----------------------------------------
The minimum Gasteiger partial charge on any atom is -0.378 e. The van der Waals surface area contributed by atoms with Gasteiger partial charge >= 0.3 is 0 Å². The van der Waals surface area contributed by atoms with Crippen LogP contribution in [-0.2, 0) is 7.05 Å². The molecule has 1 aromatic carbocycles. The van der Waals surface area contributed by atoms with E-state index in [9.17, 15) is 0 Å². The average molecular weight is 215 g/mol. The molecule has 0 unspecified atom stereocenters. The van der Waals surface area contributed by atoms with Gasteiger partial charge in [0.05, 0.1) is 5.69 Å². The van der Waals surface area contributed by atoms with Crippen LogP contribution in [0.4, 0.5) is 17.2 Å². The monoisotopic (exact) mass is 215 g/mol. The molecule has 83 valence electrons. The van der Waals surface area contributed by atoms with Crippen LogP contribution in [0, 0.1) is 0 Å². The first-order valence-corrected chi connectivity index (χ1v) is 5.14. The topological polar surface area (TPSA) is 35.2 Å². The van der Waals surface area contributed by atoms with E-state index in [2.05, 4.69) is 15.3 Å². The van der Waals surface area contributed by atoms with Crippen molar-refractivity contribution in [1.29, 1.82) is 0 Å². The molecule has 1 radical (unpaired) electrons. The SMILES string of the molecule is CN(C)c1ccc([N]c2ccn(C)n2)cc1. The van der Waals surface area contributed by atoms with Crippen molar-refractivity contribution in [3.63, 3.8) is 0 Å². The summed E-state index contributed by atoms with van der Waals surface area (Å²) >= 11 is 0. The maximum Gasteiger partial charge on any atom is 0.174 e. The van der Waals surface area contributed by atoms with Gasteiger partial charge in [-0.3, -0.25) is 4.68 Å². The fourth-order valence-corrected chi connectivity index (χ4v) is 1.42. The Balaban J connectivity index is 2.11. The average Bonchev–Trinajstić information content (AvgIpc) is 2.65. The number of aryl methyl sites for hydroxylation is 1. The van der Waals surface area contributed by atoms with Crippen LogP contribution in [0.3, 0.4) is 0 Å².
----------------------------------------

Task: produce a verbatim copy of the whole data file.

The minimum Gasteiger partial charge on any atom is -0.378 e. The van der Waals surface area contributed by atoms with Gasteiger partial charge >= 0.3 is 0 Å². The van der Waals surface area contributed by atoms with Crippen LogP contribution in [-0.2, 0) is 7.05 Å². The molecule has 1 aromatic carbocycles. The van der Waals surface area contributed by atoms with E-state index in [9.17, 15) is 0 Å². The average molecular weight is 215 g/mol. The molecule has 0 unspecified atom stereocenters. The van der Waals surface area contributed by atoms with Gasteiger partial charge in [0.05, 0.1) is 5.69 Å². The van der Waals surface area contributed by atoms with Crippen LogP contribution in [0.4, 0.5) is 17.2 Å². The monoisotopic (exact) mass is 215 g/mol. The molecule has 83 valence electrons. The van der Waals surface area contributed by atoms with Crippen LogP contribution in [0, 0.1) is 0 Å². The first-order valence-corrected chi connectivity index (χ1v) is 5.14. The topological polar surface area (TPSA) is 35.2 Å². The van der Waals surface area contributed by atoms with E-state index in [2.05, 4.69) is 15.3 Å². The van der Waals surface area contributed by atoms with Crippen molar-refractivity contribution in [1.29, 1.82) is 0 Å². The molecule has 1 radical (unpaired) electrons. The SMILES string of the molecule is CN(C)c1ccc([N]c2ccn(C)n2)cc1. The van der Waals surface area contributed by atoms with Crippen molar-refractivity contribution in [3.63, 3.8) is 0 Å². The summed E-state index contributed by atoms with van der Waals surface area (Å²) >= 11 is 0. The maximum Gasteiger partial charge on any atom is 0.174 e. The van der Waals surface area contributed by atoms with Gasteiger partial charge in [-0.3, -0.25) is 4.68 Å². The fourth-order valence-corrected chi connectivity index (χ4v) is 1.42. The Balaban J connectivity index is 2.11. The average Bonchev–Trinajstić information content (AvgIpc) is 2.65. The number of aryl methyl sites for hydroxylation is 1. The van der Waals surface area contributed by atoms with Crippen LogP contribution in [0.3, 0.4) is 0 Å².